Statement on the Yankees’ hiring of Aroldis Chapman

Chapman is being investigated by the MLB after allegations of domestic violence.

Pitcher Aroldis Chapman’s behavior toward his girlfriend this past October has all the hallmarks of lethality. When a gun is present in a domestic violence situation, it increases the risk of homicide for women by 500%. In the past 25 years in the U.S., more intimate partner homicides have been committed with guns than with all other weapons combined.

Additionally, the occurrence of strangulation during domestic abuse is widely recognized as an indicator that the abuse may later escalate into homicide.

It’s reprehensible that the New York Yankees hired Chapman when he is under investigation for violating Major League Baseball’s recent and much-touted domestic violence, sexual assault and child abuse policy.

– Hon. Judy Harris Kluger, Executive Director

#SeriouslyBloomingdales? Rape Culture Isn’t Funny.

High school girls and Sanctuary came together to tell Bloomingdales that rape culture isn’t funny.

Recently, Bloomingdales published a not-so-funny “prank” in their holiday catalogue. Here’s an idea, the ad suggests: “spike your best friend’s eggnog when they’re not looking.” At Sanctuary, we know how pervasive rape culture is, in our city and on our campuses.

So we asked a group of high school girls, how did you feel after seeing the Bloomingdales ad? Check our their powerful responses:


Executive Director Judy Kluger contacted Bloomingdale’s CEO to share what they said. Read on for Judy’s letter. Rape culture is pervasive in our society – but we all have the power to call it out.

November 17, 2015

Mr. Tony Spring
Chairman and Chief Executive Officer
1000 Third Avenue
New York, NY 10022

Dear Mr. Spring,

Selling Bloomingdale’s products by promoting rape culture is far more serious than a simple “error in judgment.”

What message could you have possibly intended to send with the ad, Spike Your Best Friend’s Eggnog When They’re Not Looking? That it’s OK to become a date rapist for the holidays?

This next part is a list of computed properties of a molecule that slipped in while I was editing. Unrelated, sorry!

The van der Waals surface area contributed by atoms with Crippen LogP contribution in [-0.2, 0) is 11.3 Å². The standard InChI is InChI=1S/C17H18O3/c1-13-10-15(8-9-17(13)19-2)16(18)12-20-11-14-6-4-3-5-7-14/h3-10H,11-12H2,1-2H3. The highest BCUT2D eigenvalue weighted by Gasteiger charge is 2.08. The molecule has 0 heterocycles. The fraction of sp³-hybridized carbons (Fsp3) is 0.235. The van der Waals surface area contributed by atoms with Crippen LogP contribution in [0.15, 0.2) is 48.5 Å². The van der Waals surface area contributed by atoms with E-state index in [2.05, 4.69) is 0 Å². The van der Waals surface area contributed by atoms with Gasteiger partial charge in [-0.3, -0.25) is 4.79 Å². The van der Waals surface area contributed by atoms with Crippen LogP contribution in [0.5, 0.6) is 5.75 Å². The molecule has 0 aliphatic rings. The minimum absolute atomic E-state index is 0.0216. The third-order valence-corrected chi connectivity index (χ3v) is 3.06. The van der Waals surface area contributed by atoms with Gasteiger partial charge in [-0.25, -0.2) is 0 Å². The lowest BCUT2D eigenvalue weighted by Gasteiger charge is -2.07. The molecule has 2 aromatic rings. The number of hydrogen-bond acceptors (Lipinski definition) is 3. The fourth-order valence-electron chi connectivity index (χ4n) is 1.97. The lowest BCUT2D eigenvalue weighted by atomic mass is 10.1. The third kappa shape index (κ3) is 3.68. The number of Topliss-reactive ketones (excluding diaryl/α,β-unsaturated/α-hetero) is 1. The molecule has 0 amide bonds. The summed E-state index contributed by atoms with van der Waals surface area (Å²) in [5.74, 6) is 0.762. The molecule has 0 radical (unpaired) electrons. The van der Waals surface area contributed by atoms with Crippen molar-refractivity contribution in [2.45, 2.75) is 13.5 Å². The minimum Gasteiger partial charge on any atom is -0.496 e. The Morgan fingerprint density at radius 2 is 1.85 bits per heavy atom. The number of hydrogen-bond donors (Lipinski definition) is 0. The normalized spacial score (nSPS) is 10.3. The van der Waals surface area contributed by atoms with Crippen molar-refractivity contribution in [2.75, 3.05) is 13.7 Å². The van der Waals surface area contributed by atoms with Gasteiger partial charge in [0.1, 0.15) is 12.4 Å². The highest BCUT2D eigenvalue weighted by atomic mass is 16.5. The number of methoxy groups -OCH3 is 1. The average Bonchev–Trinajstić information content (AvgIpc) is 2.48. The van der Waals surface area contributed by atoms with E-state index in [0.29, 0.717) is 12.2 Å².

Any high school student would have known better. In fact, in our work to combat gender violence, we showed your catalogue ad to a group of students who are involved in a leadership program for girls. Their immediate reactions were visceral. The ad made them feel scared, disgusted and disrespected. One student asked, “Is Bloomingdale’s really promoting rape?”

We will never know the true extent to which date rape drugs – like spiked eggnog – are used.

But, as a former New York State Supreme Court Judge and sex crimes prosecutor before that, I do know first-hand how dangerous these powerful drugs can be. A common side effect is memory loss. Victims awake from a drug-induced state, sick, frightened, hurt and unable to recall the attack. And for those who are able to remember, they are often too embarrassed to report the crime. According to the U.S. Department of Justice, 82 percent of sexual assaults are committed by a non-stranger, much like the “friend” in your ad.

Glamorizing violence against women in advertising is not new, but it is time to stop. It is time that advertising and media executives and industry leaders, like yourself, step up and pledge to stop perpetuating images that portray women as easy targets of sexual violence.


Hon. Judy Harris Kluger
Executive Director
Sanctuary for Families

Photos and Highlights from the 2015 Abely Awards

We were proud to honor tireless advocates against gender violence.

Last week, members of New York’s legal, civic and anti-gender violence communities gathered to honor United States Attorney General Loretta Lynch, Judge Pamela K. Chen and Jennifer L. Kroman, Director of Pro Bono Services at Cleary Gottlieb Steen & Hamilton LLP, at the Nineteenth Annual Abely Awards.

View photos from the event.

Co-hosted with Davis Polk & Wardwell LLP and Columbia Law School, The Abely Awards recognize individuals who make a difference in the lives of domestic violence and sex trafficking survivors.

This year’s honorees have each used their distinguished legal backgrounds to provide survivors of sex trafficking with opportunities to live their lives free from violence and control.

We were grateful to be joined by The Honorable Judith S. Kaye, retired New York judge and the first woman to occupy the State Judiciary’s highest office, who with Legal Director Dorchen Leidholdt presented the awards.

While US Attorney General Loretta Lynch could not attend the event, she accepted her award by video, recounting her experiences working with Sanctuary to prosecute traffickers during her time as US Attorney for the Easter District of New York. Watch her full video thanks:

We were also proud to honor Judge Pamela K. Chen, a federal district court judge in the Eastern District of New York, and a true pioneer in the investigation and prosecution of human trafficking crimes.

We also honored Jennifer L. Kroman, Director of Pro Bono Practice at Cleary Gottlieb Steen & Hamilton LLP, and a longtime Sanctuary supporter and Board Member. Jennifer leads Cleary’s award-winning pro bono practice and maintains an active docket representing survivors of sex trafficking in vacatur cases.

Since 1997, the Abely Awards have celebrated the life and legacy of Maryellen Abely, a pro bono attorney at Sanctuary for Families’ Center for Battered Women’s Legal Services.

An alumna of Columbia Law School, and an associate at Davis Polk, Ms. Abely was a tireless advocate for the rights of victims of domestic abuse and one of Sanctuary’s first pro bono attorneys. She died in 1995 after a long battle with cancer.

Learn more about the Abely Awards.